Figure 3
Confocal microscopy studies showed specific, independent binding to HER2, and internalization of the Alexa Fluor-labeled Affibody conjugates. A. Double-labeling of SKBR-3 cells with 1 nM of Affibody ZHER2:342-Alexa Fluor 488 and 10 nM of Trastuzumab-Alexa ...

In vivo near-infrared optical imaging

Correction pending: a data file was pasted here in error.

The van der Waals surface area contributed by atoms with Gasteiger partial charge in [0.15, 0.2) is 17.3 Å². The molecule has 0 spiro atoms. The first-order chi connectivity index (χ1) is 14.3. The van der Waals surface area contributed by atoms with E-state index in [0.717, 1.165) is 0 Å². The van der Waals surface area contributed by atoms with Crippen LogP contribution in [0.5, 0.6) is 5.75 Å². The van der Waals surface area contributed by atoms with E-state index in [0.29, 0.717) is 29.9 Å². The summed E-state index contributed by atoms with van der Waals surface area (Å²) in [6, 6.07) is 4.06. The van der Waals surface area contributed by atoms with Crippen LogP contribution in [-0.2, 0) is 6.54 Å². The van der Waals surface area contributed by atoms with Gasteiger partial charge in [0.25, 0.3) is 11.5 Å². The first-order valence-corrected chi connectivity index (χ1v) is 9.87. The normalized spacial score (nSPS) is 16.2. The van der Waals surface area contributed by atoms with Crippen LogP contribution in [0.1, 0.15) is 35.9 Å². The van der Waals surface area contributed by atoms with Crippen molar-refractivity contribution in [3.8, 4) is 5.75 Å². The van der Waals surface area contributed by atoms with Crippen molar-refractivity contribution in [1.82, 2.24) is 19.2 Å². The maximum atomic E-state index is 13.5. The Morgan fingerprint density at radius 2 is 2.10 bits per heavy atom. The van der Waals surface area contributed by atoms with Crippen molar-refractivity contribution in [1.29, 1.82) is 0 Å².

Finally, Alexa Fluor 750-conjugated Affibody molecules and trastuzumab were tested as NIR probes for in vivo optical imaging using HER2-overexpressing tumor mouse xenografts. We investigated which form of HER2-specific Affibody molecules could be best candidate among three different forms available from the company (monomer, dimer and albumin-binding domain-fused dimer). Examples of mouse whole body images measured by CCD camera at different time points after tail vein injection of the trastuzumab-Alexa Fluor 750, Affibody ABD-(ZHER2:342)2-Alexa Fluor 750, and Affibody ZHER2:342 monomer-Alexa Fluor 750 are shown in Fig. 4A. The pharmacokinetics of each probe in the tumor area and contralateral normal tissue area were quantified using a fiber optic device and averaged. Corresponding graphs are shown in Fig. 4B. Mice injected with the trastuzumab-Alexa Fluor 750 conjugate showed moderate fluorescence intensities at first around the tumor and liver area, until the 24 h time point. Localization of the signal intensities in the tumor area became increasingly evident and intense after 24 h and peaked around 48 h. After that, the signals from the tumor area lasted up to 2 weeks, while slowly growing weaker. On the contrary, mice injected with the Affibody ABD-(ZHER2:342)2-Alexa Fluor 750 showed high, intense signals around the tumor and kidney area until the 8 h time point. Accumulation of the signals in the tumor area became evident and remained intense around 24 h and peaked before 48 h. After peaking, the signals from the tumor area decreased gradually and almost disappeared after 72 h. However, mice injected with the Affibody monomer ZHER2:342 -Alexa Fluor 750 showed high fluorescence intensities only in the kidney area until 4 h, and tumor signals were washed out quickly, even though weak, localized signals were detected around 6 to 8 h. Most signal intensities were cleared after 24 h. Signal-to-background ratios (SBRs) of each probe from peak post-injection times were calculated by normalizing signals from tumor area to those from contralateral normal tissue area. The SBRs were highest in Affibody ABD-(ZHER2:342)2-Alexa Fluor 750, followed by trastuzumab-Alexa Fluor 750, and Affibody monomer ZHER2:342-Alexa Fluor 750 (Table. 2). The clearance rates of each probe in the tumor area were calculated based on the derived equations after fitting each curve to single exponential decay. The derived half-lives were also shown in Table 2. As expected, the half-life was longest with the trastuzumab-Alexa Fluor 750 conjugate (108 h), followed by Affibody ABD-(ZHER2:342)2-Alexa Fluor 750 (45 h), and Affibody monomer ZHER2:342-Alexa Fluor 750 (11 h).